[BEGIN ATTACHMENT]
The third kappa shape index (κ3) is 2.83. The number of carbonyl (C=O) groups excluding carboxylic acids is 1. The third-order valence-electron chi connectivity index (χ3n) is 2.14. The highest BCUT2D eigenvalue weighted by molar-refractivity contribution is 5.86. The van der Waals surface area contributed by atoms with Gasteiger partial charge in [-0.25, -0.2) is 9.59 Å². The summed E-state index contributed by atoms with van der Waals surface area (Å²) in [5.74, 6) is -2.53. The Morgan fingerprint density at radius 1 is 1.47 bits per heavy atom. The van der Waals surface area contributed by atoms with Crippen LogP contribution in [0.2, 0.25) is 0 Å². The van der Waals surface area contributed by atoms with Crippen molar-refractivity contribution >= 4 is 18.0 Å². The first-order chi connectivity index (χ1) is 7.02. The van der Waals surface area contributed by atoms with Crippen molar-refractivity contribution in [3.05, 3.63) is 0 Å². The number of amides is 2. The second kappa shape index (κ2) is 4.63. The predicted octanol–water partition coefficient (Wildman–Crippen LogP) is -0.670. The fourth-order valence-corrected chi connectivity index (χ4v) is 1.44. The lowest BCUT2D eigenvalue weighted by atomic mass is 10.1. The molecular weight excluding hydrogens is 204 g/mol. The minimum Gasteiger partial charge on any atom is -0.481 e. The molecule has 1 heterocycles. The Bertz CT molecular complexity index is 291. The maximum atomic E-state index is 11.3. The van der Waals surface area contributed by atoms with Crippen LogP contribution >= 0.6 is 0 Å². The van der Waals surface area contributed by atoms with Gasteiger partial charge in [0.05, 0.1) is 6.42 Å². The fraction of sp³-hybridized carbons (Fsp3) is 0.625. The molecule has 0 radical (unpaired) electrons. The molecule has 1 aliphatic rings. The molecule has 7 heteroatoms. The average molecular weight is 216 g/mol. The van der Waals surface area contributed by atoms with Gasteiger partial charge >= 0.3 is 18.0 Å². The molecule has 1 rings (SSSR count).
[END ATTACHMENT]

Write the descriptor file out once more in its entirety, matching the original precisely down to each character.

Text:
The third kappa shape index (κ3) is 2.83. The number of carbonyl (C=O) groups excluding carboxylic acids is 1. The third-order valence-electron chi connectivity index (χ3n) is 2.14. The highest BCUT2D eigenvalue weighted by molar-refractivity contribution is 5.86. The van der Waals surface area contributed by atoms with Gasteiger partial charge in [-0.25, -0.2) is 9.59 Å². The summed E-state index contributed by atoms with van der Waals surface area (Å²) in [5.74, 6) is -2.53. The Morgan fingerprint density at radius 1 is 1.47 bits per heavy atom. The van der Waals surface area contributed by atoms with Crippen LogP contribution in [0.2, 0.25) is 0 Å². The van der Waals surface area contributed by atoms with Crippen molar-refractivity contribution >= 4 is 18.0 Å². The first-order chi connectivity index (χ1) is 7.02. The van der Waals surface area contributed by atoms with Crippen molar-refractivity contribution in [3.05, 3.63) is 0 Å². The number of amides is 2. The second kappa shape index (κ2) is 4.63. The predicted octanol–water partition coefficient (Wildman–Crippen LogP) is -0.670. The fourth-order valence-corrected chi connectivity index (χ4v) is 1.44. The lowest BCUT2D eigenvalue weighted by atomic mass is 10.1. The molecular weight excluding hydrogens is 204 g/mol. The minimum Gasteiger partial charge on any atom is -0.481 e. The molecule has 1 heterocycles. The Bertz CT molecular complexity index is 291. The maximum atomic E-state index is 11.3. The van der Waals surface area contributed by atoms with Crippen LogP contribution >= 0.6 is 0 Å². The van der Waals surface area contributed by atoms with Gasteiger partial charge in [0.05, 0.1) is 6.42 Å². The fraction of sp³-hybridized carbons (Fsp3) is 0.625. The molecule has 0 radical (unpaired) electrons. The molecule has 1 aliphatic rings. The molecule has 7 heteroatoms. The average molecular weight is 216 g/mol. The van der Waals surface area contributed by atoms with Gasteiger partial charge >= 0.3 is 18.0 Å². The molecule has 1 rings (SSSR count).